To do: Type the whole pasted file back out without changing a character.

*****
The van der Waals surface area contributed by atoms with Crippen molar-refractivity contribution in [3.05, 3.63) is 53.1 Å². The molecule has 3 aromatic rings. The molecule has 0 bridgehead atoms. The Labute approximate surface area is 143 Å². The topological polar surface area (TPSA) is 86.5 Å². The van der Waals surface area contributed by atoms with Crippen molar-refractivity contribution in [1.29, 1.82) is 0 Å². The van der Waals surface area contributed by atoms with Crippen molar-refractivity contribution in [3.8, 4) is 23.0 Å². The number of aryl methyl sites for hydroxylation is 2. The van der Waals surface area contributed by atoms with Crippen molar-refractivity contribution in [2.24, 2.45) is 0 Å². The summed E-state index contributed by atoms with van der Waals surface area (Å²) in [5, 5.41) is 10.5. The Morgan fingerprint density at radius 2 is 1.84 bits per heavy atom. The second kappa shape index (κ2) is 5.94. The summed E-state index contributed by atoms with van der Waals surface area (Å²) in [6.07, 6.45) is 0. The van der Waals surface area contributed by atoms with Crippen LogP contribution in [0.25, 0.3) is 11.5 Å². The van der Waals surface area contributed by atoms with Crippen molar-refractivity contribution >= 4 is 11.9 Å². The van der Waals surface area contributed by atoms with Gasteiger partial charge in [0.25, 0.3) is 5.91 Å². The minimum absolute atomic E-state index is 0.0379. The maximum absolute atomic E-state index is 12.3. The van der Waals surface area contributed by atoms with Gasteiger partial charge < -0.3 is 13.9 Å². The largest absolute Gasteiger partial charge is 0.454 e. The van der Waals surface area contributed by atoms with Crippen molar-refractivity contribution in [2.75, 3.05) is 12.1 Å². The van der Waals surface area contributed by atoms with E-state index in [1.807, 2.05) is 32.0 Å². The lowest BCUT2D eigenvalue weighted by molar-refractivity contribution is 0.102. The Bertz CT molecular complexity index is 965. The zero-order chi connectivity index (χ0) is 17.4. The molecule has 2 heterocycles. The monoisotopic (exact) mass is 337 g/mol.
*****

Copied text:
The van der Waals surface area contributed by atoms with Crippen molar-refractivity contribution in [3.05, 3.63) is 53.1 Å². The molecule has 3 aromatic rings. The molecule has 0 bridgehead atoms. The Labute approximate surface area is 143 Å². The topological polar surface area (TPSA) is 86.5 Å². The van der Waals surface area contributed by atoms with Crippen molar-refractivity contribution in [1.29, 1.82) is 0 Å². The van der Waals surface area contributed by atoms with Crippen molar-refractivity contribution in [3.8, 4) is 23.0 Å². The number of aryl methyl sites for hydroxylation is 2. The van der Waals surface area contributed by atoms with Crippen molar-refractivity contribution in [2.24, 2.45) is 0 Å². The summed E-state index contributed by atoms with van der Waals surface area (Å²) in [5, 5.41) is 10.5. The Morgan fingerprint density at radius 2 is 1.84 bits per heavy atom. The second kappa shape index (κ2) is 5.94. The summed E-state index contributed by atoms with van der Waals surface area (Å²) in [6.07, 6.45) is 0. The van der Waals surface area contributed by atoms with Crippen LogP contribution in [0.25, 0.3) is 11.5 Å². The van der Waals surface area contributed by atoms with Crippen molar-refractivity contribution >= 4 is 11.9 Å². The van der Waals surface area contributed by atoms with Gasteiger partial charge in [0.25, 0.3) is 5.91 Å². The minimum absolute atomic E-state index is 0.0379. The maximum absolute atomic E-state index is 12.3. The van der Waals surface area contributed by atoms with Gasteiger partial charge < -0.3 is 13.9 Å². The largest absolute Gasteiger partial charge is 0.454 e. The van der Waals surface area contributed by atoms with Crippen molar-refractivity contribution in [2.75, 3.05) is 12.1 Å². The van der Waals surface area contributed by atoms with E-state index in [1.807, 2.05) is 32.0 Å². The lowest BCUT2D eigenvalue weighted by molar-refractivity contribution is 0.102. The Bertz CT molecular complexity index is 965. The zero-order chi connectivity index (χ0) is 17.4. The molecule has 2 heterocycles. The monoisotopic (exact) mass is 337 g/mol.